Minerva Teichert (1888-1976), Moving South, 1949, oil on canvas, 60 x 101 inches. Brigham Young University Museum of Art, gift of the Stake Museum of Art, Orange, Texas.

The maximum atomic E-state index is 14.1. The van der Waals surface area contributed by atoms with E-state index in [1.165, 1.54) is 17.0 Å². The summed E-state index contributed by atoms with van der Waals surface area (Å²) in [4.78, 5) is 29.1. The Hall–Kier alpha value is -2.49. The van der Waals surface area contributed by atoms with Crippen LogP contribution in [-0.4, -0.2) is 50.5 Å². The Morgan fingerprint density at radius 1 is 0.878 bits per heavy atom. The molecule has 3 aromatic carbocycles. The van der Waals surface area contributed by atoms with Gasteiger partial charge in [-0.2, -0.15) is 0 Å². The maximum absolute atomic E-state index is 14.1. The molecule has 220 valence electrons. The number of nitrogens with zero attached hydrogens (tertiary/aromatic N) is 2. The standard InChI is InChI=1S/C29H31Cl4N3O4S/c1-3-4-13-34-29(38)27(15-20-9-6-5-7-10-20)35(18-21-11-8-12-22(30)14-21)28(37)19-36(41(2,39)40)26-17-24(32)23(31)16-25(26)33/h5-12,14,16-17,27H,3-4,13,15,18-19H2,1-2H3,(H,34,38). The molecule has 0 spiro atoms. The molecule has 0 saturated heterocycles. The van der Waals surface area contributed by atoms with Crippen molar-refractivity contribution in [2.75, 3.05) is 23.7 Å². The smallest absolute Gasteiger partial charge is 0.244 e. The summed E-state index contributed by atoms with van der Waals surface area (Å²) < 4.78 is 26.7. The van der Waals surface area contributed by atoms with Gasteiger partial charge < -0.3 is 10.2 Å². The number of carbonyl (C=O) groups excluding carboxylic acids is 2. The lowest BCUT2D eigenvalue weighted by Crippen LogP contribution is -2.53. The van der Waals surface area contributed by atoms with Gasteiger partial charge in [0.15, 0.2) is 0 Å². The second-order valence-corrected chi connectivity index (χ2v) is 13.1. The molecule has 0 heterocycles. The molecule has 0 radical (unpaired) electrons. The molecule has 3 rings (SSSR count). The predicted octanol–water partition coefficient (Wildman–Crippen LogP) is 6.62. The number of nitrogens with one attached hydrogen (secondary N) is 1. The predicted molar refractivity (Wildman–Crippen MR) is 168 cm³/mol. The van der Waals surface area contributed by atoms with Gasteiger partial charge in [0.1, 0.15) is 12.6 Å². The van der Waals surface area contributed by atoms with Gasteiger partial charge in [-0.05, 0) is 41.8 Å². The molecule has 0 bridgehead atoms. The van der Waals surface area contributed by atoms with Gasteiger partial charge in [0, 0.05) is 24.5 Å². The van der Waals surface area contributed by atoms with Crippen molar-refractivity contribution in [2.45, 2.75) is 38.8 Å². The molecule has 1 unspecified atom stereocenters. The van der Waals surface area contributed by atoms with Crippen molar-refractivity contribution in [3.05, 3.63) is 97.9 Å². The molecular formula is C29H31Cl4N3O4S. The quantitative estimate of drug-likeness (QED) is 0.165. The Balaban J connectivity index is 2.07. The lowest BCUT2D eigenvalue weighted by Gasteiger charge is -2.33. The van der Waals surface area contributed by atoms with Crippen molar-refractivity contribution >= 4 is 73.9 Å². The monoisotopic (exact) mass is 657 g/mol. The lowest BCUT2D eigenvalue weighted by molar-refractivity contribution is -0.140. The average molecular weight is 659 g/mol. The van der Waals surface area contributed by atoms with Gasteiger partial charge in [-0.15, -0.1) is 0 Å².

This painting was created in memory of Teichert’s art agent and close friend Alice Merrill Horne, who had died the previous year. Over the years, the two had developed a close personal and professional relationship as Horne, a prestigious art dealer in Salt Lake City, encouraged private buyers and public institutions to collect and display Teichert’s work. Teichert created this piece to honor Horne, who had often expressed her desire for Teichert to paint Native American subjects. Teichert was inspired by the Gobelin tapestries of France as well as the decorative style of Beaux-Arts murals. These elements are seen in the shallow depth of the composition which places the processional of native women in front of a flattened background of bright yellow aspen trees. The elaborate border surrounding the painting contributes to the decorative effect. Women are in the central focus of the work: the two women in the center are rendered in careful detail and on the left, a mother reaches back to comfort her child in the cradleboard she carries on her back.